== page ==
Jack’s Naughty Bits: Ovid, The Art of Love

Pin it

Jack's Naughty Bits


my penchant for long-deceased authors and moldering books, I am

occasionally asked who I would like to have been, and what I would most

like to have written. Few authors of truly great works lived enviable lives: Who would want to be Milton, the supremely

cantankerous self-proclaimed “church of one,” or the miasmic Plotinus,

rotting publically from the inside out, or, even worse, to be burned at

the stake, like Julian of Norwich when she dared suggest that God’s love

was universal? It’s a commonplace that authors live meager and brutish

lives, so much so that one wonders if it’s worth it to be a Dostoevsky in

order to write a Brothers K.


But then there is that lucky group of writers whose lives were as

extraordinary as their work. Rimbaud set poetry on its heels before he

was twenty, then got bored and started running guns in North Africa.

Marlowe was the jewel of the pre-Shakespearean stage and his generation’s

pre-eminent rake and ladies’ man. The Earl of Rochester was so charming

and handsome that for more than a century after his death popular drama

in England was still modeling characters after him.


It is not, however, from among these fortunates that I would pick my

dream life. No, without a moment’s hesitation, I would choose to be

Ovid, the Roman poet born forty years before Christ, author of, among

other works, the Metamorphoses and the Ars Amatoria (The

Art of Love). These two texts bespeak the glory of both the literary and

personal halves of Ovid’s life, set in perfect harmony. The former work is one

of the great acts of imagination in the history of literature and has

been a deserved bestseller for two millenia. The latter is a raucous

love manual from someone who clearly knew women, loved women and spent

his life figuring out how to snare them. Though predominantly for men,

The Art of Love concludes with a section for the ladies, on how to

behave when caught. Elsewhere Ovid gives make-up tips and rules of

conduct, but here he advises on the vagaries of bedroom performance in

what reads like a head-on challenge to Cynthia Heimel.

* * *

From The Art of Love by Ovid

translated by Rolfe Humphries

We must come to the heart of the matter, so that my weary keel reaches

the haven at last . . . In our last lesson we deal with matters

peculiarly secret; Venus reminds us that here lies her most intimate

care. What a girl ought to know is herself, adapting her method, taking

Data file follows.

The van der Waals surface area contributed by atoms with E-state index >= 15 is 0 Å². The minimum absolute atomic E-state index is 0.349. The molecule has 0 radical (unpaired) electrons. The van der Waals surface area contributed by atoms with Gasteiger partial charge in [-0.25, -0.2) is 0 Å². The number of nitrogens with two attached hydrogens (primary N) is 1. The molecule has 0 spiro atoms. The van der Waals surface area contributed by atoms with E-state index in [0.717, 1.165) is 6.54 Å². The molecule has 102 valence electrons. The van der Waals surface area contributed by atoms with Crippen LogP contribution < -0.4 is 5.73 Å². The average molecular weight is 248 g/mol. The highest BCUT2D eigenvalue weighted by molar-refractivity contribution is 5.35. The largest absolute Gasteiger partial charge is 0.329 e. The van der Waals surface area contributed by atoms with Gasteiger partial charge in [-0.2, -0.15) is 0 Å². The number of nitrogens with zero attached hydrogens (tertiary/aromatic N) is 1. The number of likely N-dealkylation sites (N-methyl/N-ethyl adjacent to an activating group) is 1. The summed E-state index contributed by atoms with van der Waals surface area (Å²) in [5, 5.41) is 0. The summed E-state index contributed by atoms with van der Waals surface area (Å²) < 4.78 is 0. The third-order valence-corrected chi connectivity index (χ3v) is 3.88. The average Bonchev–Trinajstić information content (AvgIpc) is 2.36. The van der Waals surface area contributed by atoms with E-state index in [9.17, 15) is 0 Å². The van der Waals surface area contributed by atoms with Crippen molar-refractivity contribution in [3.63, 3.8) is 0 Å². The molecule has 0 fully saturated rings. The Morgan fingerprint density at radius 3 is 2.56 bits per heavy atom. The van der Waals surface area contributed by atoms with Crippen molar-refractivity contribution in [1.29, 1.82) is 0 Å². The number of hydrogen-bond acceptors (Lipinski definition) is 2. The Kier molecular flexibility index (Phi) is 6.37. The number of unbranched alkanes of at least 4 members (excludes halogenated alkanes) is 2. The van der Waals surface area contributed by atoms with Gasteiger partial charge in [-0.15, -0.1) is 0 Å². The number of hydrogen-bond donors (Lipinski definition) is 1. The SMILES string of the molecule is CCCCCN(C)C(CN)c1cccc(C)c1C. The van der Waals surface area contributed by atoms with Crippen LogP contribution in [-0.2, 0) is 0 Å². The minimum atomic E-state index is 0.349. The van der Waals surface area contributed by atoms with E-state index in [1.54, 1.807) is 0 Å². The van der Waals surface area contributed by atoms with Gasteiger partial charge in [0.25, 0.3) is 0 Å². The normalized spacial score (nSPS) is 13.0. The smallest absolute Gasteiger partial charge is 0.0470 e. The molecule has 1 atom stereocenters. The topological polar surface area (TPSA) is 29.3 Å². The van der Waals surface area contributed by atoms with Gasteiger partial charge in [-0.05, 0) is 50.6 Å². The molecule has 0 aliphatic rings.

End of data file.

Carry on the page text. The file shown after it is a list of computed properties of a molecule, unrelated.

advantage of the methods nature has equipped her to use. Lie on your

back if your face and all your features are pretty; if your posterior is

cute, better be seen from behind. Milanion used to bear Atalanta’s legs

on his shoulders; if you have beautiful legs, let them be lifted like

hers. Little girls do all right if they sit on top, riding horseback;

Hector’s Andromache knew she could not do this: too tall! Press the

couch with your knees and bend your neck backward a little if your view,

full-length, seems what a lover should crave. If the breasts and the

thighs are youthful and lovely to look at, let the man stand and the girl

lie on a slant on the bed. Let your hair come down, in the Laodamian

fashion. If your belly is lined, better be seen from behind. There are

a thousand ways: a simple one, never too tiring, is to lie on your back,

turning a bit to the right. My muse can give you the truth, more truth

than Apollo or Ammon; take it from me, what I know took many lessons to



Let the woman feel the act of love to her marrow, let the performance

bring equal delight to the two. Coax and flatter and tease, with

inarticulate murmurs, even with sexual words, in the excitement of play,

and if nature, alas, denies you the final sensation cry out as if you had

come, do your best to pretend. Really I pity the girl whose place, let

us say, cannot give her pleasure it gives to the man, pleasure she ought

to enjoy. So, if you have to pretend, be sure the pretense is effective,

do your best to convince, prove it by rolling your eyes, prove by your

motions, your moans, your sighs, what a pleasure it gives you.


So our sport has an end: our swans are tired of their harness. Time for

their labors to rest, time to step down from our car. As the young men

did, now let the girls, my disciples, write on the votive spoil, “Ovid

showed us the way.”